Human beings are most definitely a spectrum – we come in all ranges of sizes, genders, abilities, and conditions (temporary or otherwise). Having no choice on the number of limbs and only 17 choices of facial hair just doesn’t represent the beautiful range we have in reality.

You want to wear a floral dress?
No problem – Microsoft say there are no restrictions based on gender.

You want to have pink-but-slightly-purple hair?
No problem – Microsoft say there will be a free range of colour selection.

While I can’t find evidence that Microsoft has explicitly stated that these new avatars will also be used for Windows Mixed Reality, I think the very inclusive nature of the work they’ve done just proves that they understand the problem and are trying to solve it.

that the new Xbox avatars have been added in advance of a mixed reality push.

These new avatars have been created in Unity, which is one of the favourite development platforms for Windows Mixed Reality development.

The question of how someone wants to display themselves in Virtual Reality is an interesting one. Some prefer to see controllers floating in mid-air, others prefer to see renderings of arms.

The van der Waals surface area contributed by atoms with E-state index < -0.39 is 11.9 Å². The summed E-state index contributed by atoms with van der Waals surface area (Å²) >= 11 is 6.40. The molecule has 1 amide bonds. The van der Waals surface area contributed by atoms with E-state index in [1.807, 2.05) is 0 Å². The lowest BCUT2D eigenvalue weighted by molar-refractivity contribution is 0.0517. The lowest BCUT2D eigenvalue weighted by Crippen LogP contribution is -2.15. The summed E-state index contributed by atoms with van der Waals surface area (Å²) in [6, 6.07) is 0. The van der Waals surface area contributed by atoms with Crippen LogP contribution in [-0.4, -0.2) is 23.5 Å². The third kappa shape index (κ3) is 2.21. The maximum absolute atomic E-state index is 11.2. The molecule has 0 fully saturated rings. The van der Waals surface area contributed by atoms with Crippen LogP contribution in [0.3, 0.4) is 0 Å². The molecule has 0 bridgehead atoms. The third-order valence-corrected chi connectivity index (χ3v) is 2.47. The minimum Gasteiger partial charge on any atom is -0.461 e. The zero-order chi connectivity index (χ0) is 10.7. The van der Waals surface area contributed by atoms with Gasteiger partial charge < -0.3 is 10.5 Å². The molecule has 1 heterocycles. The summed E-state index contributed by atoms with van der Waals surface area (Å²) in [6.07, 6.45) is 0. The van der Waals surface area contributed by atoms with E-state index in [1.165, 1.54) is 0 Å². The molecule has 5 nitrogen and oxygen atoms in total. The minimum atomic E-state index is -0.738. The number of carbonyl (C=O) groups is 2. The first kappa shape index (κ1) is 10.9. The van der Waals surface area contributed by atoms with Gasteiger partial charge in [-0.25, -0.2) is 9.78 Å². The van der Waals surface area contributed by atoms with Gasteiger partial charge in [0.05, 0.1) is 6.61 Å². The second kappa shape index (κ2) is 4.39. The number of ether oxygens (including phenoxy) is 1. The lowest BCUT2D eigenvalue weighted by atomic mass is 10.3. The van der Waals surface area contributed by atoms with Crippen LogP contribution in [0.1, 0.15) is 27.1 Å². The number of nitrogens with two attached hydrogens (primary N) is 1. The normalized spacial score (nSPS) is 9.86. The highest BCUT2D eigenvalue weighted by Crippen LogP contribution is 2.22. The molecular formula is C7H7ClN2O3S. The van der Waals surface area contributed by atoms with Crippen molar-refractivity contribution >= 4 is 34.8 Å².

Hopefully a range of abstract, realistic, and playful avatars will provide people with the choice they need to express themselves when using Windows Mixed Reality.

One thing is for certain: these new avatars are brilliant and I can’t wait to see what we can do with them.

Fluent Design System Inspiration

Highlights from Build 2017

I tend to describe Microsoft’s Build conference as a bit like Christmas for developers who use Microsoft’s tools and technologies to build software. This year was no exception – and there was plenty to be excited about.

As per usual, there is a vast amount of content published on Channel 9, most of which I have not gone through yet, but here are some of the top announcements that interested me the most:

Microsoft’s democratised AI offerings continue to grow and improve customisation

Microsoft have been promoting their Cognitive Services for a while now, and they’ve been getting more and more robust over time, now with 29 services up and running and available for developers to use.

One of the most exciting additions this year is the trainable image services. Being able to train AI to spot certain attributes on images is something that can have a huge impact on some of the technologies I build professionally.

The addition of Cognitive Services Labs allows developers to try out more experimental AI services, including Project Prague, a gesture recognition service.